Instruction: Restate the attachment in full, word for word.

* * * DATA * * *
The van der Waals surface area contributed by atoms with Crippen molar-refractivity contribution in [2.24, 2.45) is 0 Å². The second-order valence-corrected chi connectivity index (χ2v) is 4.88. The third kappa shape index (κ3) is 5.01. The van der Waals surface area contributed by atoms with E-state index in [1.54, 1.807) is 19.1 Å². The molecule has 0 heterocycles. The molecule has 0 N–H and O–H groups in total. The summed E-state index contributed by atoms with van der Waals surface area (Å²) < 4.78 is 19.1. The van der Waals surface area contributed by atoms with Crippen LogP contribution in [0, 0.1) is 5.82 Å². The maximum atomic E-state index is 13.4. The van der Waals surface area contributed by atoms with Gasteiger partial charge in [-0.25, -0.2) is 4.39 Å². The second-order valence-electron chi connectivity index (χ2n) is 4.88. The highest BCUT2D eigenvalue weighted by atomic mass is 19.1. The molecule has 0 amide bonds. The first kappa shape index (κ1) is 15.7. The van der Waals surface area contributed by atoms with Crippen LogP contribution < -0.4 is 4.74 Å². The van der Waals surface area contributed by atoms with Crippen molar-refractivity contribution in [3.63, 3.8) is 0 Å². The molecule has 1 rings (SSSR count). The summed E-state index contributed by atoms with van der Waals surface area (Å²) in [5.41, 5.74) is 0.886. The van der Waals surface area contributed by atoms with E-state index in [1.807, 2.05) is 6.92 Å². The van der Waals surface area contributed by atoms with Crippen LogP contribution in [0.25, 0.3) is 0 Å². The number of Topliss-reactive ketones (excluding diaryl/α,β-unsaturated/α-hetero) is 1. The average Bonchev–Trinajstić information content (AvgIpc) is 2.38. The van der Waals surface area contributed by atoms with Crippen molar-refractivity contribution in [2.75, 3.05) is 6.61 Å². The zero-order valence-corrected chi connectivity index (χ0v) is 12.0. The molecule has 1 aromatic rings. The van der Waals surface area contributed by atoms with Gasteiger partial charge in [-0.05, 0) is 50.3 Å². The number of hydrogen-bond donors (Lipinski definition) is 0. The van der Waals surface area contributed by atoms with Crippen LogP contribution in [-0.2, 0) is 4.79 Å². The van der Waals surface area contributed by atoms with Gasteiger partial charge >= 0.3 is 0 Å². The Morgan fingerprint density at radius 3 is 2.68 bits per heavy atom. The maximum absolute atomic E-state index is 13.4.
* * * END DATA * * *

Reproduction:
The van der Waals surface area contributed by atoms with Crippen molar-refractivity contribution in [2.24, 2.45) is 0 Å². The second-order valence-corrected chi connectivity index (χ2v) is 4.88. The third kappa shape index (κ3) is 5.01. The van der Waals surface area contributed by atoms with E-state index in [1.54, 1.807) is 19.1 Å². The molecule has 0 heterocycles. The molecule has 0 N–H and O–H groups in total. The summed E-state index contributed by atoms with van der Waals surface area (Å²) < 4.78 is 19.1. The van der Waals surface area contributed by atoms with Crippen LogP contribution in [0, 0.1) is 5.82 Å². The maximum atomic E-state index is 13.4. The van der Waals surface area contributed by atoms with Gasteiger partial charge in [-0.25, -0.2) is 4.39 Å². The second-order valence-electron chi connectivity index (χ2n) is 4.88. The highest BCUT2D eigenvalue weighted by atomic mass is 19.1. The molecule has 0 amide bonds. The first kappa shape index (κ1) is 15.7. The van der Waals surface area contributed by atoms with Crippen LogP contribution < -0.4 is 4.74 Å². The van der Waals surface area contributed by atoms with Crippen molar-refractivity contribution in [3.63, 3.8) is 0 Å². The molecule has 1 rings (SSSR count). The summed E-state index contributed by atoms with van der Waals surface area (Å²) in [5.41, 5.74) is 0.886. The van der Waals surface area contributed by atoms with E-state index in [1.807, 2.05) is 6.92 Å². The van der Waals surface area contributed by atoms with Crippen LogP contribution in [0.25, 0.3) is 0 Å². The number of Topliss-reactive ketones (excluding diaryl/α,β-unsaturated/α-hetero) is 1. The average Bonchev–Trinajstić information content (AvgIpc) is 2.38. The van der Waals surface area contributed by atoms with Crippen molar-refractivity contribution in [2.75, 3.05) is 6.61 Å². The zero-order valence-corrected chi connectivity index (χ0v) is 12.0. The molecule has 1 aromatic rings. The van der Waals surface area contributed by atoms with Gasteiger partial charge in [-0.05, 0) is 50.3 Å². The number of hydrogen-bond donors (Lipinski definition) is 0. The van der Waals surface area contributed by atoms with Crippen LogP contribution in [-0.2, 0) is 4.79 Å². The van der Waals surface area contributed by atoms with Gasteiger partial charge >= 0.3 is 0 Å². The Morgan fingerprint density at radius 3 is 2.68 bits per heavy atom. The maximum absolute atomic E-state index is 13.4.